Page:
Many Patients With Alzheimer's Discontinue AChEIs

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Adverse events explained 73.1% of discontinuation, while cost explained 25.4%.
Adverse events explained 73.1% of discontinuation, while cost explained 25.4%.

HealthDay News — Discontinuation of acetylcholinesterase inhibitors (AChEIs) for treatment of Alzheimer's disease is common, with adverse effects and cost cited as major factors, according to a study published recently in the Journal of the American Geriatrics Society.

Noll L. Campbell, PharmD, from the Purdue University School of Pharmacy in West Lafayette, Indiana, and colleagues randomized 196 older adults with a diagnosis of possible or probable Alzheimer's disease who were initiating treatment with an AChEI to one of three AChEIs (1:1:1) for 18 weeks.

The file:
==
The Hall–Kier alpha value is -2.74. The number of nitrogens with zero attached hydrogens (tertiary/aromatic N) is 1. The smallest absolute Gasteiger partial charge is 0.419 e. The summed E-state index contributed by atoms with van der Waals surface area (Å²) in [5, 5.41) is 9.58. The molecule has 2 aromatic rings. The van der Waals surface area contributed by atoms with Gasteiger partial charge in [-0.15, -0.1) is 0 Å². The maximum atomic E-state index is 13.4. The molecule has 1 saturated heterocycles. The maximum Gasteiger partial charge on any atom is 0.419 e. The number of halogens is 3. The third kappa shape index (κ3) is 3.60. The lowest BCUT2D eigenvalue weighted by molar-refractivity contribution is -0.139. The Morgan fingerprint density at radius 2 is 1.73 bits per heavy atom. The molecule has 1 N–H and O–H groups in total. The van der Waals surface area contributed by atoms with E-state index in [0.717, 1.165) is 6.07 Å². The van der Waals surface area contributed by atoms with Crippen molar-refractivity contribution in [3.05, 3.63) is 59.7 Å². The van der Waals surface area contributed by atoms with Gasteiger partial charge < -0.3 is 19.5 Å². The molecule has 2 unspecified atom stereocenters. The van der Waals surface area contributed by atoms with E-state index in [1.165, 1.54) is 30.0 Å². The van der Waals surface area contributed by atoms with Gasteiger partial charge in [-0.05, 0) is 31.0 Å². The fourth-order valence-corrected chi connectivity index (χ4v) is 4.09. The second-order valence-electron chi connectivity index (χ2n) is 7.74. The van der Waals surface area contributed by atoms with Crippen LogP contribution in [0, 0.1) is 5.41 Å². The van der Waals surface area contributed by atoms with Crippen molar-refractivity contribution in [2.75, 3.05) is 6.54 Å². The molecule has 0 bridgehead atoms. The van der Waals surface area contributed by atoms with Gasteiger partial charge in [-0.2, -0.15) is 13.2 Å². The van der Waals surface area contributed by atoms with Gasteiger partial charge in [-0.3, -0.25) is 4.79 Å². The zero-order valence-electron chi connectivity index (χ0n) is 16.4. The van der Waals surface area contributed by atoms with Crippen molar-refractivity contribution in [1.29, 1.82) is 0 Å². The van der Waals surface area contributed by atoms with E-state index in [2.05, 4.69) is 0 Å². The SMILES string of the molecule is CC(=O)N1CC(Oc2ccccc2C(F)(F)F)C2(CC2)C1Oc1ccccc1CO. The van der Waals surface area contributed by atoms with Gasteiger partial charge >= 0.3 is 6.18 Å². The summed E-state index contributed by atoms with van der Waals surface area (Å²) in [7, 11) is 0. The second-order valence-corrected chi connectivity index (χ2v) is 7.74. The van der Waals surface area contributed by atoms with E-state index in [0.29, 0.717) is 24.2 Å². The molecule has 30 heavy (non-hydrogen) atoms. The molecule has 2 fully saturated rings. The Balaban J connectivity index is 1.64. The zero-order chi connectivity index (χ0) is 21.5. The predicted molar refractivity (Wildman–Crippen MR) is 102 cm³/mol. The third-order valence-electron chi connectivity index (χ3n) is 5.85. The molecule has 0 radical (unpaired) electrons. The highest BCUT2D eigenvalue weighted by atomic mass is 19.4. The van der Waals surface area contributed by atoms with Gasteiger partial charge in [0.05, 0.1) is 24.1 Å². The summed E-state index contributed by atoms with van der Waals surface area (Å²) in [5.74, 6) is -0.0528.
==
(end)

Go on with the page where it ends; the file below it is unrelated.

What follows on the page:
In the intent to treat analysis, the researchers found that discontinuation rates at the end of 18 weeks were 38.8% for donepezil, 53.0% for galantamine, and 58.7% for rivastigmine (P =.063). Adverse events explained 73.1% of discontinuation, while cost explained 25.4%. More than 81% of participants reported adverse events, but rates were similar between groups.

"This pragmatic comparative trial showed high rates of adverse events and cost-related nonadherence with AChEIs," the authors wrote.

Reference

Campbell NL, Perkins AJ, Gao S, et al. Adherence and tolerability of Alzheimer's disease medications: a pragmatic randomized trial [published online March 14, 2017]. J Am Geriatr Soc. doi:10.1111/jgs.14827

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